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Some people view Resilience as toughness or strength. We think of something like an iron bar as being stronger and therefore more resilient than say aluminium tubing. The aluminium tubing will bend and often be seen as less resilient than the iron bar, which will hold its form.

Others view Resilience like a natural malleable function function (the opposite of holding form). A popular analogy is the tree that can bend with the prevailing wind and remains in the soil. Comparisons with the stronger and tougher hardwoods that cannot bend and ultimately crack and break when the wind eventually applies more force than they can handle.

So in our mind (and popular culture) we often hold two conflicting views of resilience, something that holds its form and something that bends its form.

These conflicting views of Resilience do little to help people apply Resilience to their everyday life.

A preferential way to view Resilience (because we are not iron or trees) is to think of the areas you can promote Resilience instead.

There are 4 key areas of Resilience:

1. Physical Resilience (This area of Resilience is the closest approximation to the common analogies of iron bars or bendy trees, but again is not useful unless you have a context).

2. Mental Resilience. This area of Resilience is deeply integrated with time. You may have the ability to concentrate for great lengths of time and that is definitely a form of mental resilience. You may have the ability to ignore feedback and maintain you own sense of self-identity and this too is definitely a form of Resilience. However, some of the greatest minds who had confidence in who they were and the ability to concentrate (like Winston Churchill) can still succumb to “the black dog” of depression. So Mental Resilience is not a product of identity, concentration powers, or happiness.

3. Emotional Resilience. This area of Resilience is not related to happiness. As stated above there are people who are great leaders, great thinkers, huge positive influences in our history but are not emotionally always happy.

4. Social Resilience. Lets be really clear Social Resilience has nothing to do with Social Media. This area of Resilience is not about the number of people you have in your facebook group or the number of followers you have in your twitter conversations. Heck its not even the number of recommendations or referrals you have on your LinkedIn profile.

So we know that there are 4 areas of Resilience and we know a bit more about what is not important in these areas. So what is important in each of these 4 areas of Resilience.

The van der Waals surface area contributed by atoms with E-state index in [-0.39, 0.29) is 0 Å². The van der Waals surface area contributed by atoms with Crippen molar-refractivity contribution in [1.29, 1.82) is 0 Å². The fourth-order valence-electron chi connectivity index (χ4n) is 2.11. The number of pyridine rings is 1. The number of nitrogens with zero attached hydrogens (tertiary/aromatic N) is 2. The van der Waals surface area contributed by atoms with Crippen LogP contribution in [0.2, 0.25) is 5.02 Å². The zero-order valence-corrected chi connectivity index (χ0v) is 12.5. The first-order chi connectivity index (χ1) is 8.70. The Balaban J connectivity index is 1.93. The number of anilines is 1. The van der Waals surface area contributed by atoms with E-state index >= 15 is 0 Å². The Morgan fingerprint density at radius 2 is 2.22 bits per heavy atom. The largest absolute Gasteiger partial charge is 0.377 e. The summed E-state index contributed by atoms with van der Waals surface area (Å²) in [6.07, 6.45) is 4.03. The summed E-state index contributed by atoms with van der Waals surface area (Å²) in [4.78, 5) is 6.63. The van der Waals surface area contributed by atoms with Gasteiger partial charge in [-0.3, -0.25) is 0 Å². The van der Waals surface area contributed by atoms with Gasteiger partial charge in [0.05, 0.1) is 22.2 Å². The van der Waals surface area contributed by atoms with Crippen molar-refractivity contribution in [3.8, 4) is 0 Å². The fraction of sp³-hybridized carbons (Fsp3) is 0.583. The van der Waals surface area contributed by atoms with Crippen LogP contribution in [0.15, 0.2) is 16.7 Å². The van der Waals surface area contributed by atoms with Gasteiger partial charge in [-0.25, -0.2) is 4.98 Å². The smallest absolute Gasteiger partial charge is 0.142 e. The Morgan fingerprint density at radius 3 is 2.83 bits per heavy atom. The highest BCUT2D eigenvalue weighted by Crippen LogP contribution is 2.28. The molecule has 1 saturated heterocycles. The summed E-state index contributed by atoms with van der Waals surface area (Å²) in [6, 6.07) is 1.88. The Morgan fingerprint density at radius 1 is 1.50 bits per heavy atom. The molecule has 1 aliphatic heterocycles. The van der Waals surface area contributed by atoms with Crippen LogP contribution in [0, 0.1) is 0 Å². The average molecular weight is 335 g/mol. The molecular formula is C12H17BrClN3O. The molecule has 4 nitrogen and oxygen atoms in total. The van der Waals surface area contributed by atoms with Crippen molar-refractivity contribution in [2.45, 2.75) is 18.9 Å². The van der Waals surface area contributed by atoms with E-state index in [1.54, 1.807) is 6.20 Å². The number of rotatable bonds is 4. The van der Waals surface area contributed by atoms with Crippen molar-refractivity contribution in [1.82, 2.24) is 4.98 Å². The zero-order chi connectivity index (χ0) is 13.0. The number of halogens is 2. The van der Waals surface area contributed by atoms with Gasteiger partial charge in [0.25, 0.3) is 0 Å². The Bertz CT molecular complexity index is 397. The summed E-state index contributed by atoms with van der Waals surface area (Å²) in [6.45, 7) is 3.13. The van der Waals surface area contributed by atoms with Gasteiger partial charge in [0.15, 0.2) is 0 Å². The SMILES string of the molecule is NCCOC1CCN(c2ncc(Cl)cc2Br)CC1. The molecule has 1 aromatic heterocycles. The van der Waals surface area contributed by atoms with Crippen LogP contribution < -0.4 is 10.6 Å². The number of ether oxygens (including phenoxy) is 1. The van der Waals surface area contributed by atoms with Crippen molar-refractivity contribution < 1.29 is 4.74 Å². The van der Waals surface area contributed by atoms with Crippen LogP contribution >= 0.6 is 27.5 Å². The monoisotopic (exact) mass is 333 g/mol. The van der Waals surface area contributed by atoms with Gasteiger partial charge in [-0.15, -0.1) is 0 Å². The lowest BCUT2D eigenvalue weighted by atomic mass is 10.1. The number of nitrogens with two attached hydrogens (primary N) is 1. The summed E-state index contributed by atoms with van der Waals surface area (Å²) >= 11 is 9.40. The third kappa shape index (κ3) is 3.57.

Here are 4 (one for each area) instantly implementable things you can do to improve the Resilience of your life. As a side benefit you will also improve the quality of your life and experience.

1. Breath consciously for 1 minute right now.

Breath in deep, hold it……release it.

Feel the air through your mouth and nose, does it feel warm or cold?
Does it fill your chest in balance or is it lop-sided – filling your left or right lung first?
When you exhale do you do this at the same speed as you inhale?
Repeat the process and notice any changes.

1-minute, that’s all we are asking of you, but the result will be lasting for the whole day.

2. Use cross-training brain activities.

It’s not hard, here is a simple exercise…

List 3 things you want in your life, big or small. It could be:
i) World peace
ii) Ice cream and
iii) More time.

Next to each draw a representation of each.
i) World peace → V
ii) Ice cream and →∇
iii) More time → 1, 2, 3, 3.5, 4, 4.5, 5…

3. Go and look out a window

Yep, that’s right, it’s that simple. Go and look out a window. If you’re already outside, look up and see the clouds moving, or the leaves of a tree.

4. Say “thank you” (and mean it) to the next person you interact with.

It’s that simple. Expressing gratitude for what you already have is the simplest, surest, easiest and best way of experiencing Social Resilience.

If someone is annoying still say “thank you” it will piss them off and make you feel better.
If someone is good to you still say “thank you” it will make their day and yours.
If someone is ‘just doing their job’ still say “thank you”. Recognition is right up there with financial reward when it comes to what people value about work.

These 4 simple things: Breathing, using both sides of your brain, connecting with the world and expressing gratitude will build your Resilience. Oh and they’re free and fun.

Andrew Ward